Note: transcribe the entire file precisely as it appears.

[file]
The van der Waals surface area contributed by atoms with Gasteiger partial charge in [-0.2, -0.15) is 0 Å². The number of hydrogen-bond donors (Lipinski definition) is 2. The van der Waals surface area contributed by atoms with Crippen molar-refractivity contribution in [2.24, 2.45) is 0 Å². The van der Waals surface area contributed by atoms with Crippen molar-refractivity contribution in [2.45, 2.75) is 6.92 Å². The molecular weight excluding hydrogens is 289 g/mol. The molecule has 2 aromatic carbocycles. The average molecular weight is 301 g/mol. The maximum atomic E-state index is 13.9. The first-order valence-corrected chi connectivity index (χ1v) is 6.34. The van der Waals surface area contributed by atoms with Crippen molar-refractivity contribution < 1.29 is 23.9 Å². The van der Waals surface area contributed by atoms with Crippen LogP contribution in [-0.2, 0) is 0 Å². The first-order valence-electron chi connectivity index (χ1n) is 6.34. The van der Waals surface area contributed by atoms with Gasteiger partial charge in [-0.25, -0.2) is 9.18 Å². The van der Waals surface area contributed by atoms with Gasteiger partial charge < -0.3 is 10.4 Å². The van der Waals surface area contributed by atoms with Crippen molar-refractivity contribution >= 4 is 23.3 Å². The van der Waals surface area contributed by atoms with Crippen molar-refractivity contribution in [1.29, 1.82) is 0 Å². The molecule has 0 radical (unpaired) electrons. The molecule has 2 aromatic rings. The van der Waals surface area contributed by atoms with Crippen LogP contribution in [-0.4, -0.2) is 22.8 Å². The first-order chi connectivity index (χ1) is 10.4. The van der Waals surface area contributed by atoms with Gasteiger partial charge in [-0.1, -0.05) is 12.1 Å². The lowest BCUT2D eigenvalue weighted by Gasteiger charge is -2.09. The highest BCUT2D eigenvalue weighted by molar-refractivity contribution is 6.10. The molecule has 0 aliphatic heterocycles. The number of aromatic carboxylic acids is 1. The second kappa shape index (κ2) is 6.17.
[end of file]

The van der Waals surface area contributed by atoms with Gasteiger partial charge in [-0.2, -0.15) is 0 Å². The number of hydrogen-bond donors (Lipinski definition) is 2. The van der Waals surface area contributed by atoms with Crippen molar-refractivity contribution in [2.24, 2.45) is 0 Å². The van der Waals surface area contributed by atoms with Crippen molar-refractivity contribution in [2.45, 2.75) is 6.92 Å². The molecular weight excluding hydrogens is 289 g/mol. The molecule has 2 aromatic carbocycles. The average molecular weight is 301 g/mol. The maximum atomic E-state index is 13.9. The first-order valence-corrected chi connectivity index (χ1v) is 6.34. The van der Waals surface area contributed by atoms with Crippen molar-refractivity contribution < 1.29 is 23.9 Å². The van der Waals surface area contributed by atoms with Crippen LogP contribution in [-0.2, 0) is 0 Å². The first-order valence-electron chi connectivity index (χ1n) is 6.34. The van der Waals surface area contributed by atoms with Gasteiger partial charge in [-0.25, -0.2) is 9.18 Å². The van der Waals surface area contributed by atoms with Gasteiger partial charge < -0.3 is 10.4 Å². The van der Waals surface area contributed by atoms with Crippen molar-refractivity contribution >= 4 is 23.3 Å². The van der Waals surface area contributed by atoms with Crippen molar-refractivity contribution in [1.29, 1.82) is 0 Å². The molecule has 0 radical (unpaired) electrons. The molecule has 2 aromatic rings. The van der Waals surface area contributed by atoms with Crippen LogP contribution in [-0.4, -0.2) is 22.8 Å². The first-order chi connectivity index (χ1) is 10.4. The van der Waals surface area contributed by atoms with Gasteiger partial charge in [-0.1, -0.05) is 12.1 Å². The lowest BCUT2D eigenvalue weighted by Gasteiger charge is -2.09. The highest BCUT2D eigenvalue weighted by molar-refractivity contribution is 6.10. The molecule has 0 aliphatic heterocycles. The number of aromatic carboxylic acids is 1. The second kappa shape index (κ2) is 6.17.